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Article
June 30, 1956

DIFFUSION OF ALCOHOL THROUGH STOMACH WALL AFTER DEATHA CAUSE OF ERRONEOUS POSTMORTEM BLOOD ALCOHOL LEVELS

JAMA. 1956;161(9):866-868. doi:10.1001/jama.1956.62970090007017d
Abstract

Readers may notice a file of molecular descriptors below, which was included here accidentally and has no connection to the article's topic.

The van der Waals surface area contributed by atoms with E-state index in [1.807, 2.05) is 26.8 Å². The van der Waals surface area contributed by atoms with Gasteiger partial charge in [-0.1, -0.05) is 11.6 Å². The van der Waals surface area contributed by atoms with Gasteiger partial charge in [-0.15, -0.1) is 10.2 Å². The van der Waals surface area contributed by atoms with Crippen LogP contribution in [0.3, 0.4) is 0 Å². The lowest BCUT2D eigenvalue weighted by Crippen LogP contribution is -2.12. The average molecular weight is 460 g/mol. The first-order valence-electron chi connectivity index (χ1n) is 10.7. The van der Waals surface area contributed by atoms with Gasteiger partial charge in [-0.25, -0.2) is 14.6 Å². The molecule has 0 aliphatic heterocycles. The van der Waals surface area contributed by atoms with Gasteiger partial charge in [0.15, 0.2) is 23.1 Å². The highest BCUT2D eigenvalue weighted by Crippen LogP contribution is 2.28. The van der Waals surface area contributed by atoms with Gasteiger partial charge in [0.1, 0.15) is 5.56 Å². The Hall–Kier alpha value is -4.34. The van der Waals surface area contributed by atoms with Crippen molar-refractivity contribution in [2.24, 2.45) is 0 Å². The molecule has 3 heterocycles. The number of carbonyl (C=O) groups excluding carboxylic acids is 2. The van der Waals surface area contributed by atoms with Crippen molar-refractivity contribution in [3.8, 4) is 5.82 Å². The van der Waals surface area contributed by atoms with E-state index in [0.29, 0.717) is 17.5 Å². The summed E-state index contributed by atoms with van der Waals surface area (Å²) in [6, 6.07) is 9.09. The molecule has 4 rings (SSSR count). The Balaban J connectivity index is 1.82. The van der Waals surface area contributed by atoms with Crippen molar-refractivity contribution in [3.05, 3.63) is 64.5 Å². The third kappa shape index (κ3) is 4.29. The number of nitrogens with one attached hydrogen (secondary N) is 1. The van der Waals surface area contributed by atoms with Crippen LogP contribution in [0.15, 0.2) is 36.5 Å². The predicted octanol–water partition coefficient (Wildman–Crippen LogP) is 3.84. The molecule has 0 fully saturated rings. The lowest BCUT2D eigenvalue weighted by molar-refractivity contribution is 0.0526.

It is not fully appreciated that a large percentage of medicolegal autopsies, particularly those in smaller communities, are performed by general physicians. A great deal of criminal and civil litigation revolves around medicolegal autopsies and often around the blood alcohol level found in a body at postmortem examination. General physicians, as well as pathologists, are often called upon to draw blood samples at autopsy for analysis for alcohol. The common practice of both the general physician and the specialist is to take such samples from the blood that pools in the pericardiac sac after the great vessels are severed and the heart is removed. Only occasionally may an examiner draw blood from either the right or left ventricle or auricle before removing the heart. Sometimes a belated decision to test for presence of alcohol may require drawing blood from that which has pooled in one of the pleural cavities during

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